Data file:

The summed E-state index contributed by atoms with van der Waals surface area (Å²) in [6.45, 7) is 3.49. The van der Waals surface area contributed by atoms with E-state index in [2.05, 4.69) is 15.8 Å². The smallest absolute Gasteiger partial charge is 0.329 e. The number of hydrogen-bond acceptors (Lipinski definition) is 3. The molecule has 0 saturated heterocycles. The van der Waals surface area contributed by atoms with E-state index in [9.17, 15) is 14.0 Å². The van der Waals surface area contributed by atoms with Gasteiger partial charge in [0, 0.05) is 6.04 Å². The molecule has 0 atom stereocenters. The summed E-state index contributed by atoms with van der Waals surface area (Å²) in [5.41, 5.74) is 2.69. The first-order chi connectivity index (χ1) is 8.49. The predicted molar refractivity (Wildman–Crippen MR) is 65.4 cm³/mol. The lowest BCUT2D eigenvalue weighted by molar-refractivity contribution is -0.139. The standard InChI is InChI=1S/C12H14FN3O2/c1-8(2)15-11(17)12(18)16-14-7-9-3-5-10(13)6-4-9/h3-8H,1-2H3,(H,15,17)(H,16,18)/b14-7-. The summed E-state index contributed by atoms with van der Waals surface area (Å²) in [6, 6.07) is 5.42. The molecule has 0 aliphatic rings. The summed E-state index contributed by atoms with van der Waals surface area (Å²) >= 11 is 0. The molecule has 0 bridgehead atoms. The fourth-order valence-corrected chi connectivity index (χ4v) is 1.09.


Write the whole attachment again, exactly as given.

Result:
The summed E-state index contributed by atoms with van der Waals surface area (Å²) in [6.45, 7) is 3.49. The van der Waals surface area contributed by atoms with E-state index in [2.05, 4.69) is 15.8 Å². The smallest absolute Gasteiger partial charge is 0.329 e. The number of hydrogen-bond acceptors (Lipinski definition) is 3. The molecule has 0 saturated heterocycles. The van der Waals surface area contributed by atoms with E-state index in [9.17, 15) is 14.0 Å². The van der Waals surface area contributed by atoms with Gasteiger partial charge in [0, 0.05) is 6.04 Å². The molecule has 0 atom stereocenters. The summed E-state index contributed by atoms with van der Waals surface area (Å²) in [5.41, 5.74) is 2.69. The first-order chi connectivity index (χ1) is 8.49. The predicted molar refractivity (Wildman–Crippen MR) is 65.4 cm³/mol. The lowest BCUT2D eigenvalue weighted by molar-refractivity contribution is -0.139. The standard InChI is InChI=1S/C12H14FN3O2/c1-8(2)15-11(17)12(18)16-14-7-9-3-5-10(13)6-4-9/h3-8H,1-2H3,(H,15,17)(H,16,18)/b14-7-. The summed E-state index contributed by atoms with van der Waals surface area (Å²) in [6, 6.07) is 5.42. The molecule has 0 aliphatic rings. The summed E-state index contributed by atoms with van der Waals surface area (Å²) >= 11 is 0. The molecule has 0 bridgehead atoms. The fourth-order valence-corrected chi connectivity index (χ4v) is 1.09.